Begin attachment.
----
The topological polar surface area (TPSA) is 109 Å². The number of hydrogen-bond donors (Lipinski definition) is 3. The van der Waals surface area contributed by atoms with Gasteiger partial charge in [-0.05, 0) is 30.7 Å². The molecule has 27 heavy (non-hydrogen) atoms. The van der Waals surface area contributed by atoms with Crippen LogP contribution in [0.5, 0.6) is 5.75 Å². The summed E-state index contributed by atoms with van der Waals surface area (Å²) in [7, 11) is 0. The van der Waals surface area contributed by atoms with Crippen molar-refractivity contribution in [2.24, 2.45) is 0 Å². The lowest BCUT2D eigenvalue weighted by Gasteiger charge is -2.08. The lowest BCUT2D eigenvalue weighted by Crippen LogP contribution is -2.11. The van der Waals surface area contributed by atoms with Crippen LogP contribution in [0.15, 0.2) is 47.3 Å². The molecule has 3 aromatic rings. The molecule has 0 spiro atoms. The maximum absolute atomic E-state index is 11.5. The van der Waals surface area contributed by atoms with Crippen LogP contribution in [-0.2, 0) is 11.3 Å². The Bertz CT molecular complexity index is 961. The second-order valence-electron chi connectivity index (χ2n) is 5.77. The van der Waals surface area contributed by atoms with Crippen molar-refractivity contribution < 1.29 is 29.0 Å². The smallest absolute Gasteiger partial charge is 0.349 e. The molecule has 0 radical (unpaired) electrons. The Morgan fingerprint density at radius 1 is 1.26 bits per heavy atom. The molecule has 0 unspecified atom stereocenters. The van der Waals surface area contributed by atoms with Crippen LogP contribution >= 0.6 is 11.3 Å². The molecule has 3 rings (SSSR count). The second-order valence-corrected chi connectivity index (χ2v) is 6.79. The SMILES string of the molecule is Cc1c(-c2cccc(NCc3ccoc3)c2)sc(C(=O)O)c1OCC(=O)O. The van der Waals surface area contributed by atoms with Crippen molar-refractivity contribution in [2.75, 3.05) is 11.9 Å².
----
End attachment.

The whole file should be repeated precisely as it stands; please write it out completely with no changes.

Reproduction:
The topological polar surface area (TPSA) is 109 Å². The number of hydrogen-bond donors (Lipinski definition) is 3. The van der Waals surface area contributed by atoms with Gasteiger partial charge in [-0.05, 0) is 30.7 Å². The molecule has 27 heavy (non-hydrogen) atoms. The van der Waals surface area contributed by atoms with Crippen LogP contribution in [0.5, 0.6) is 5.75 Å². The summed E-state index contributed by atoms with van der Waals surface area (Å²) in [7, 11) is 0. The van der Waals surface area contributed by atoms with Crippen molar-refractivity contribution in [2.24, 2.45) is 0 Å². The lowest BCUT2D eigenvalue weighted by Gasteiger charge is -2.08. The lowest BCUT2D eigenvalue weighted by Crippen LogP contribution is -2.11. The van der Waals surface area contributed by atoms with Crippen LogP contribution in [0.15, 0.2) is 47.3 Å². The molecule has 3 aromatic rings. The molecule has 0 spiro atoms. The maximum absolute atomic E-state index is 11.5. The van der Waals surface area contributed by atoms with Crippen LogP contribution in [-0.2, 0) is 11.3 Å². The Bertz CT molecular complexity index is 961. The second-order valence-electron chi connectivity index (χ2n) is 5.77. The van der Waals surface area contributed by atoms with Crippen molar-refractivity contribution < 1.29 is 29.0 Å². The smallest absolute Gasteiger partial charge is 0.349 e. The molecule has 0 radical (unpaired) electrons. The Morgan fingerprint density at radius 1 is 1.26 bits per heavy atom. The molecule has 0 unspecified atom stereocenters. The van der Waals surface area contributed by atoms with Crippen LogP contribution >= 0.6 is 11.3 Å². The molecule has 3 rings (SSSR count). The second-order valence-corrected chi connectivity index (χ2v) is 6.79. The SMILES string of the molecule is Cc1c(-c2cccc(NCc3ccoc3)c2)sc(C(=O)O)c1OCC(=O)O. The van der Waals surface area contributed by atoms with Crippen molar-refractivity contribution in [2.75, 3.05) is 11.9 Å².